• Write down account login details, including “secret questions” responses and leave with the resident so that if login support is needed, staff and the resident have access to the necessary information. Please keep confidentiality in mind; however, and do not set up accounts with common user names and passwords used for other accounts.

Example scenario

Long-term care facility:

  • Identifies residents without access to telecommunications or other mechanisms for communication with family and friends. Who has a tablet, smartphone, laptop or room telephone and who does not.
  • Identifies residents who are without these methods of communication but have the interest and capability to use technology. Capability includes independent use, supported use, and passive use.
  • Identifies staff and other residents and/or their family members who can provide training and support or assistance to residents in the use of communication technology.
  • Determines types and numbers of devices needed to meet resident needs.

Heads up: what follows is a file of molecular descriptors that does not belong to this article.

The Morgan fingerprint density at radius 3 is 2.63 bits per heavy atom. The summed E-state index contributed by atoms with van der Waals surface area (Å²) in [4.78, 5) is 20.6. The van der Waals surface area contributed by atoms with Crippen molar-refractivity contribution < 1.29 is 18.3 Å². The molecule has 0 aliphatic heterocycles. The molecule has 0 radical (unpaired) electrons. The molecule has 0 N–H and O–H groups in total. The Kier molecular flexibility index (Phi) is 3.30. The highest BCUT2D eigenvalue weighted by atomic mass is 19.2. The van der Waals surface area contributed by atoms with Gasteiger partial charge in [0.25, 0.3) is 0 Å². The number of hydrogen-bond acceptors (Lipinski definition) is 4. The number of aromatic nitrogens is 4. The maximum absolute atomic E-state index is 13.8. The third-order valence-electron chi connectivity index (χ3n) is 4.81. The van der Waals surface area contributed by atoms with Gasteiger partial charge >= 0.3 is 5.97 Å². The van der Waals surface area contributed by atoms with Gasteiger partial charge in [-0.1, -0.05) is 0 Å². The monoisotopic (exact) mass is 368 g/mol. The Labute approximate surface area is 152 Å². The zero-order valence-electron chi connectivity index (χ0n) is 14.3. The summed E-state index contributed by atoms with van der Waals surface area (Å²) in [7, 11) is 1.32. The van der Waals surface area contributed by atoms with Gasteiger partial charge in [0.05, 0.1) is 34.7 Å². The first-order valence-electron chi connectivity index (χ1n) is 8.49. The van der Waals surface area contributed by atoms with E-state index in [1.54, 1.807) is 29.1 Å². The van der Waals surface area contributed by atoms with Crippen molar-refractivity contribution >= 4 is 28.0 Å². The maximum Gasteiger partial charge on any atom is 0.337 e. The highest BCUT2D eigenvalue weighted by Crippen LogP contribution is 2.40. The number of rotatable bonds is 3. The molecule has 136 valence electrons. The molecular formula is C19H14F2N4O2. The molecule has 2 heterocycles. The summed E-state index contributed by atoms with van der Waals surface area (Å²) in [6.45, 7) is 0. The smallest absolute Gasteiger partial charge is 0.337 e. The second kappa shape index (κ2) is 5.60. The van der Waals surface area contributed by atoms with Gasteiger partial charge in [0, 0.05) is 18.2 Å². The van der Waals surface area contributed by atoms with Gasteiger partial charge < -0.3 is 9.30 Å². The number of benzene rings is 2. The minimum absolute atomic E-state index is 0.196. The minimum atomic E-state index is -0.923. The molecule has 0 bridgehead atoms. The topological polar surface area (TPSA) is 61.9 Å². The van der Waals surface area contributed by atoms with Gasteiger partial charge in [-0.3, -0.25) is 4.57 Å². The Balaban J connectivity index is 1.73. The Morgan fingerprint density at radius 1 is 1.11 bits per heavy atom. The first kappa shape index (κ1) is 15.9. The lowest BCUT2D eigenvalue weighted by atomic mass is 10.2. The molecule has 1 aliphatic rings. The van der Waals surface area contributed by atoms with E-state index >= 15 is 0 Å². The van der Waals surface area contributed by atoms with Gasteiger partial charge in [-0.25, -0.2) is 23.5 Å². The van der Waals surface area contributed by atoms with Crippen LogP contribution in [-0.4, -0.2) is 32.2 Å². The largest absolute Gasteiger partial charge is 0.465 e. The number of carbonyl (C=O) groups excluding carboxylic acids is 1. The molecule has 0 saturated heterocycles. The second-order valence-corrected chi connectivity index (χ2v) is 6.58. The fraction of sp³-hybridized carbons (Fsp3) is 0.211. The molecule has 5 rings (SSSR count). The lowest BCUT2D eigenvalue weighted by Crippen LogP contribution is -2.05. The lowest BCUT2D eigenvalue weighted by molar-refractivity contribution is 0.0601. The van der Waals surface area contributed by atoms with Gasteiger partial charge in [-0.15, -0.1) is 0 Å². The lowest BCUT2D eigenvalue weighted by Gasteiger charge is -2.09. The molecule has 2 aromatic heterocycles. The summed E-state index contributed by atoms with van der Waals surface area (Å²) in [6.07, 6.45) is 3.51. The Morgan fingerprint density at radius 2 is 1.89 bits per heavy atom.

• Solicits donations from family and the community for tablets, smartphones, laptops, and telephones (amplified if possible). This includes isolated donation location to ensure sanitization can occur prior to distribution or use.
  • Accesses training resources available online and through the Wisconsin Department of Health Services. Remote training and assistance is available for residents and staff.
  • Conducts thorough cleaning of technology prior to distribution. See recommendations.
  • Determines match of device to resident based on interest, skills, and needs.
  • Reviews activity modifications that will allow for engagement and participation by residents while adhering to protocols for social distancing. DHS staff may be available to discuss alternatives and solutions.

Resources

Last Revised: August 7, 2020

 RESPONSE RESOURCES FOR WISCONSINITES — www.dhs.wisconsin.gov/covid-19/help.htm